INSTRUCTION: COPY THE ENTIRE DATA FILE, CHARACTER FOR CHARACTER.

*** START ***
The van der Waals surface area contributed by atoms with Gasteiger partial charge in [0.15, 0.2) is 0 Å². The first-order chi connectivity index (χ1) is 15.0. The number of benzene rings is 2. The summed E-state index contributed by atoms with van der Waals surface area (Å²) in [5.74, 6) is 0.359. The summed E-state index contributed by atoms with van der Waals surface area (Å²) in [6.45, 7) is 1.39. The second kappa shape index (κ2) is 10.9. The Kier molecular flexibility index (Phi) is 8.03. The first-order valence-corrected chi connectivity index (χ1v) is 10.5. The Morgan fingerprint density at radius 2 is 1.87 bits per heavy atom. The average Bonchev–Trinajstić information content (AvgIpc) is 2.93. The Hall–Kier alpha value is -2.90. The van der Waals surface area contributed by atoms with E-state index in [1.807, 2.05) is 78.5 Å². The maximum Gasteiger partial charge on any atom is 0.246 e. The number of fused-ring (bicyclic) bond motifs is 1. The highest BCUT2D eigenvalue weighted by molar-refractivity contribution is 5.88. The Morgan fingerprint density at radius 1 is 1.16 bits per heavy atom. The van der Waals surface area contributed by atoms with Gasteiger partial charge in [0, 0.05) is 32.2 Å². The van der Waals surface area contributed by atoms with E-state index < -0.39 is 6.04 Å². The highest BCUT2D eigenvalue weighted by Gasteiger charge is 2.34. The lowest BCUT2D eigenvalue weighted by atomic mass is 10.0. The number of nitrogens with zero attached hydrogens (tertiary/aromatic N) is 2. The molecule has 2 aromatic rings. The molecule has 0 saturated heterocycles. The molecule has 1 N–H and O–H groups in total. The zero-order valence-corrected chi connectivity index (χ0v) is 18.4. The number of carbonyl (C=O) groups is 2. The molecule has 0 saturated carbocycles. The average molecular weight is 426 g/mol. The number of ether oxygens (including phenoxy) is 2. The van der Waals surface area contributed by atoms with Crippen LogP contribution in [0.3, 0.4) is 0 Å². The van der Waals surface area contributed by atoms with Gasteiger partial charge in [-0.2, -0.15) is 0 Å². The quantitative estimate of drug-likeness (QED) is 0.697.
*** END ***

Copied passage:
The van der Waals surface area contributed by atoms with Gasteiger partial charge in [0.15, 0.2) is 0 Å². The first-order chi connectivity index (χ1) is 15.0. The number of benzene rings is 2. The summed E-state index contributed by atoms with van der Waals surface area (Å²) in [5.74, 6) is 0.359. The summed E-state index contributed by atoms with van der Waals surface area (Å²) in [6.45, 7) is 1.39. The second kappa shape index (κ2) is 10.9. The Kier molecular flexibility index (Phi) is 8.03. The first-order valence-corrected chi connectivity index (χ1v) is 10.5. The Morgan fingerprint density at radius 2 is 1.87 bits per heavy atom. The average Bonchev–Trinajstić information content (AvgIpc) is 2.93. The Hall–Kier alpha value is -2.90. The van der Waals surface area contributed by atoms with E-state index in [1.807, 2.05) is 78.5 Å². The maximum Gasteiger partial charge on any atom is 0.246 e. The number of fused-ring (bicyclic) bond motifs is 1. The highest BCUT2D eigenvalue weighted by molar-refractivity contribution is 5.88. The Morgan fingerprint density at radius 1 is 1.16 bits per heavy atom. The van der Waals surface area contributed by atoms with Gasteiger partial charge in [0, 0.05) is 32.2 Å². The van der Waals surface area contributed by atoms with E-state index < -0.39 is 6.04 Å². The highest BCUT2D eigenvalue weighted by Gasteiger charge is 2.34. The lowest BCUT2D eigenvalue weighted by atomic mass is 10.0. The number of nitrogens with zero attached hydrogens (tertiary/aromatic N) is 2. The molecule has 2 aromatic rings. The molecule has 0 saturated heterocycles. The molecule has 1 N–H and O–H groups in total. The zero-order valence-corrected chi connectivity index (χ0v) is 18.4. The number of carbonyl (C=O) groups is 2. The molecule has 0 saturated carbocycles. The average molecular weight is 426 g/mol. The number of ether oxygens (including phenoxy) is 2. The van der Waals surface area contributed by atoms with Crippen LogP contribution in [0.3, 0.4) is 0 Å². The van der Waals surface area contributed by atoms with Gasteiger partial charge in [-0.2, -0.15) is 0 Å². The quantitative estimate of drug-likeness (QED) is 0.697.